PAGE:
It's only right that the Orioles will offer refunds to season-ticket holders if they use replacement players. But the point is moot, because owner Peter Angelos would never field such a team.
Indeed, yesterday's announcement of a refund policy should not be interpreted as a sign that Angelos plans to join his union-busting brethren and put scabs in Orioles uniforms.
Rather, it was an attempt to placate angry season-ticket holders who were given less than two weeks to reserve their 1995 seats.
Angelos would sooner rehire Johnny Oates.
Philosophically, he understands the importance of collective bargaining after years of representing union members
suffering from asbestos-related diseases.
And, practically, he knows the replacement games would be a financial disaster and cause baseball irreparable harm.
Yet, here's a man who never shies from a fight, never lacks an opinion and never shuts his mouth, and suddenly you don't hear a peep out of him.
Angelos has gone straight.
Turned into a political animal.
The man is not stupid. He knows the owners will never take him seriously if he goes ballistic over Scab Ball. Heck, they don't take him seriously now.
They've discredited and isolated him, keeping him off committees, keeping him off conference calls, keeping him out of their private little club.
And now the issue is turning even more sensitive, because the union's latest counter-proposal includes some of Angelos' ideas.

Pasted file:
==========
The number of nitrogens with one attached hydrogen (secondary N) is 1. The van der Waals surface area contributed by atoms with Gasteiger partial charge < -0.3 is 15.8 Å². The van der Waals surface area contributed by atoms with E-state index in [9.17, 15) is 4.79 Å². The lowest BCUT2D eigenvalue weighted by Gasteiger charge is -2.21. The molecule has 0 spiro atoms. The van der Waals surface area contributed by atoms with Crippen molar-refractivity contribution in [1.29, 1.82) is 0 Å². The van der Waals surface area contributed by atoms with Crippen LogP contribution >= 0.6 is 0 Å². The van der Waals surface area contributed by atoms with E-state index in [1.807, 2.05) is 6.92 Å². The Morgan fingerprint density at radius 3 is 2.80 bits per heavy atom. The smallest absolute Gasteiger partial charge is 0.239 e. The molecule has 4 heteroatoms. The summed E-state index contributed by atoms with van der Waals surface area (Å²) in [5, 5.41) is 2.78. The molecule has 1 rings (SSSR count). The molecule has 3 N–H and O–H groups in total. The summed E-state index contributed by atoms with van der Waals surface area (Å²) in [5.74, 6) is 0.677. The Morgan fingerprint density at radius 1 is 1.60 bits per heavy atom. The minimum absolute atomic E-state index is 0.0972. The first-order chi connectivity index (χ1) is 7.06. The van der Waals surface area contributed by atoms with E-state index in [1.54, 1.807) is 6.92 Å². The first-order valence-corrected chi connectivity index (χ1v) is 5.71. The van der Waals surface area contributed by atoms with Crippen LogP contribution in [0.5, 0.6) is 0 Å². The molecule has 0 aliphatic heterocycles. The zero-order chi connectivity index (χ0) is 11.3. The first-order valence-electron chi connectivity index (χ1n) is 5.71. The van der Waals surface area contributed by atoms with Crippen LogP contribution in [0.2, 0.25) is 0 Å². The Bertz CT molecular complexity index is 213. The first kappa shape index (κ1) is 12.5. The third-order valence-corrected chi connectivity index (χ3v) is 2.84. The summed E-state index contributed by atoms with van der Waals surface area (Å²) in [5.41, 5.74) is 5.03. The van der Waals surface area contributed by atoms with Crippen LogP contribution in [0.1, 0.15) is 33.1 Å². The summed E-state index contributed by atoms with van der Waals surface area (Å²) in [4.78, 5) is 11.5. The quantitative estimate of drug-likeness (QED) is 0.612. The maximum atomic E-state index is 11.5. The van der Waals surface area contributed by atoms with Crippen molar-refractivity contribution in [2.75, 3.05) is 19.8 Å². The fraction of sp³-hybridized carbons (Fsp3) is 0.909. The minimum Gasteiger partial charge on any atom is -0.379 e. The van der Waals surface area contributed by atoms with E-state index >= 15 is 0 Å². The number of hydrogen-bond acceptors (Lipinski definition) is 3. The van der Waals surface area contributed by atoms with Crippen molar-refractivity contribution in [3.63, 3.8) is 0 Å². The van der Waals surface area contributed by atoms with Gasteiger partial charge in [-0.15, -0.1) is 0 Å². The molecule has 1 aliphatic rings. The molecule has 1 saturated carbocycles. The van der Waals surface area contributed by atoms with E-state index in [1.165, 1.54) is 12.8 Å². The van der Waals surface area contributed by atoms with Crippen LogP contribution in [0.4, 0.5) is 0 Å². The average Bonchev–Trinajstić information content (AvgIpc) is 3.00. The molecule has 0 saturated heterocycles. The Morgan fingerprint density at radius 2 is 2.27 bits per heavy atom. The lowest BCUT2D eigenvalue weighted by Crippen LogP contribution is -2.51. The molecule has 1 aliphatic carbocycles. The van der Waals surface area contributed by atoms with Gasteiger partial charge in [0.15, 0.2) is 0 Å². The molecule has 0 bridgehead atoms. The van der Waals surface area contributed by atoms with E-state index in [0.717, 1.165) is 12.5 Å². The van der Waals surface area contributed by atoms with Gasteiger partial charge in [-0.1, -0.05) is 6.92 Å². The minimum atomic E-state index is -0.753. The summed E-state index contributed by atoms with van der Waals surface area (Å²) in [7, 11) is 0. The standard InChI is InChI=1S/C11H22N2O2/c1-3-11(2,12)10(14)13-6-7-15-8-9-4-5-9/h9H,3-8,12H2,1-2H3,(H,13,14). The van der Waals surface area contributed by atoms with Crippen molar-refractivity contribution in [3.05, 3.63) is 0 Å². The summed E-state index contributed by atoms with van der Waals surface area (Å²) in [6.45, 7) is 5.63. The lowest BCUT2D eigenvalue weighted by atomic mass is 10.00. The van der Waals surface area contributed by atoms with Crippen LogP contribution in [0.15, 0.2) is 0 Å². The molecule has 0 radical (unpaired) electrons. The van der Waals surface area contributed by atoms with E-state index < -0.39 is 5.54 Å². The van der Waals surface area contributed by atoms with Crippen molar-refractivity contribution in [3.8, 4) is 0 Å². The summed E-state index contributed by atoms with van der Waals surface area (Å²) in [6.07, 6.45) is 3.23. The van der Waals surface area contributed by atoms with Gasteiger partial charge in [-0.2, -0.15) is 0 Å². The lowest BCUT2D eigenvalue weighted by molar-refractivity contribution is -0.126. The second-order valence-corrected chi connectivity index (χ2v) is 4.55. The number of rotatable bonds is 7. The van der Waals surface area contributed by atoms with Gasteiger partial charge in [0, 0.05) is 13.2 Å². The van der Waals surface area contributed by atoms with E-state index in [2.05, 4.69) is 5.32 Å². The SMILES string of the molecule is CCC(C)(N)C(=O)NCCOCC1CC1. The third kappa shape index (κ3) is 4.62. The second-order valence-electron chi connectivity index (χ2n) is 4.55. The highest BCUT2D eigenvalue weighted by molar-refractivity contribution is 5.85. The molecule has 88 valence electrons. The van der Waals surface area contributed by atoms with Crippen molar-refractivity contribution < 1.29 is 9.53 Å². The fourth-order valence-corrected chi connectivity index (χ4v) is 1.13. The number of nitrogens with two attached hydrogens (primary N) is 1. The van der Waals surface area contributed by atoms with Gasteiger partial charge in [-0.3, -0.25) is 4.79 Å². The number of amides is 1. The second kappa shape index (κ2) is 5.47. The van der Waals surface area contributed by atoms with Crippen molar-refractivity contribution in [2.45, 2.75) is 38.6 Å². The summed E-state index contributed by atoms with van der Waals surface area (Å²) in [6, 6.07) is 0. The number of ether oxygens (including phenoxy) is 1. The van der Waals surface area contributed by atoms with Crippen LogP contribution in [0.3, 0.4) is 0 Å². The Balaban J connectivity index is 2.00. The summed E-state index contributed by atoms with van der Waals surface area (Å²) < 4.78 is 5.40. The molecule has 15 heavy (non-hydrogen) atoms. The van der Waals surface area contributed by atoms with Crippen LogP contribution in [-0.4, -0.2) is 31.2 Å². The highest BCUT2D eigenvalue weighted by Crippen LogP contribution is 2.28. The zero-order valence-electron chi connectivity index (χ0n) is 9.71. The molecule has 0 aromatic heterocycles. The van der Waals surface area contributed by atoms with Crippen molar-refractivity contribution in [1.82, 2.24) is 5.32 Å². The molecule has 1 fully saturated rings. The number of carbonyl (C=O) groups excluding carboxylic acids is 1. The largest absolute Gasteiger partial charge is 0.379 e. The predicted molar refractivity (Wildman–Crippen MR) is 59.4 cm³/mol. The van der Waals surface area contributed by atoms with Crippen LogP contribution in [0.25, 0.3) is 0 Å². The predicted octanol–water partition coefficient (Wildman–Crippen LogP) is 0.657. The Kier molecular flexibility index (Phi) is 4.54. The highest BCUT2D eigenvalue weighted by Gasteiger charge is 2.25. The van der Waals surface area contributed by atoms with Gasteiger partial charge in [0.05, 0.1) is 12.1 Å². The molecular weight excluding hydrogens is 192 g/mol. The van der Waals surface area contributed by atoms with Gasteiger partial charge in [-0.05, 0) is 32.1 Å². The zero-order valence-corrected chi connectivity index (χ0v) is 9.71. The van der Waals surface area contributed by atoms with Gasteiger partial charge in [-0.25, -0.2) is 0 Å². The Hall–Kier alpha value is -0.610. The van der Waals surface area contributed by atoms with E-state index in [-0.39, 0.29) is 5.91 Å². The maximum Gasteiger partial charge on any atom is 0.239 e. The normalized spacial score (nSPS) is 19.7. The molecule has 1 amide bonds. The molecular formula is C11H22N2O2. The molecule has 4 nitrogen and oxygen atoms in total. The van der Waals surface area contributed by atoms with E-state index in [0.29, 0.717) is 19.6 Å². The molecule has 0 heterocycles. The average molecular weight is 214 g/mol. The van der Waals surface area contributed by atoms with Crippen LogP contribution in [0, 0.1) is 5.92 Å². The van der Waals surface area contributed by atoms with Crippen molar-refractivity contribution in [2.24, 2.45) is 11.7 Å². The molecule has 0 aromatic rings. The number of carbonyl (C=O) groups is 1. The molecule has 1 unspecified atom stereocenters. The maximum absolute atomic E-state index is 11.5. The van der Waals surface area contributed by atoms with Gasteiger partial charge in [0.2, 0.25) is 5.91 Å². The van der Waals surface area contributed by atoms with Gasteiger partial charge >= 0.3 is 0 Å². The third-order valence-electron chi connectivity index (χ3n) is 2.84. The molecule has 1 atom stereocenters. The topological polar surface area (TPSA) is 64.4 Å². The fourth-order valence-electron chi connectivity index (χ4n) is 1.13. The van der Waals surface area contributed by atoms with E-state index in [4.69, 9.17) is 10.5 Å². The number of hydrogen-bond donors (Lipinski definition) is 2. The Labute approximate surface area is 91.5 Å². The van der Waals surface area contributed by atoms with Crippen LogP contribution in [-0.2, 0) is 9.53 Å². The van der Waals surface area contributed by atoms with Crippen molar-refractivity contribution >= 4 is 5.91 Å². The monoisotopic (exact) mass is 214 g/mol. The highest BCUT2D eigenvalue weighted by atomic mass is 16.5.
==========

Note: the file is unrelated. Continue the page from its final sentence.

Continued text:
You know, the ones that sound so radical to the owners, and so logical to the rest of us.
Of course, Angelos doesn't want to talk about that, either.
It certainly won't help if the owners think he's behind the counter-proposal, which, as we all know, they're probably going to reject, anyway.
Think about it: If Angelos helps broker a settlement, he'll emerge as a major player in the industry. Then, the world really would be upside down.
What's baffling about all this is that just as Angelos is starting to demonstrate political savvy with the owners, he's continuing to stumble with the fans.
Maybe he's distracted by his NFL quest.
Or maybe he needs better advisers.
Offering refunds is the least the Orioles could do. Other clubs are trying to win back customers with gimmicky promotions. The Orioles' only response to strike-weary fans was to raise ticket prices.
To think, their marketing was cutting-edge under the previous regime, from "Moonlight Madness" to All-Star Week, the final weekend at Memorial Stadium to the opening of Camden Yards.
Now, the Orioles lag behind.
The Chicago Cubs sent their top customers $10 worth of Cubs dollars good at Wrigley Field concession stands. Detroit offered tickets to "Hello Dolly" or a Boz Scaggs concert. Kansas City distributed pieces of its old AstroTurf field.
Oakland included $20 worth of merchandise and an autographed baseball from manager Tony La Russa. San Francisco used broadcasters and club officials to make personal appeals to longtime season ticket-holders. Toronto isn't even selling tickets yet -- the best idea of all.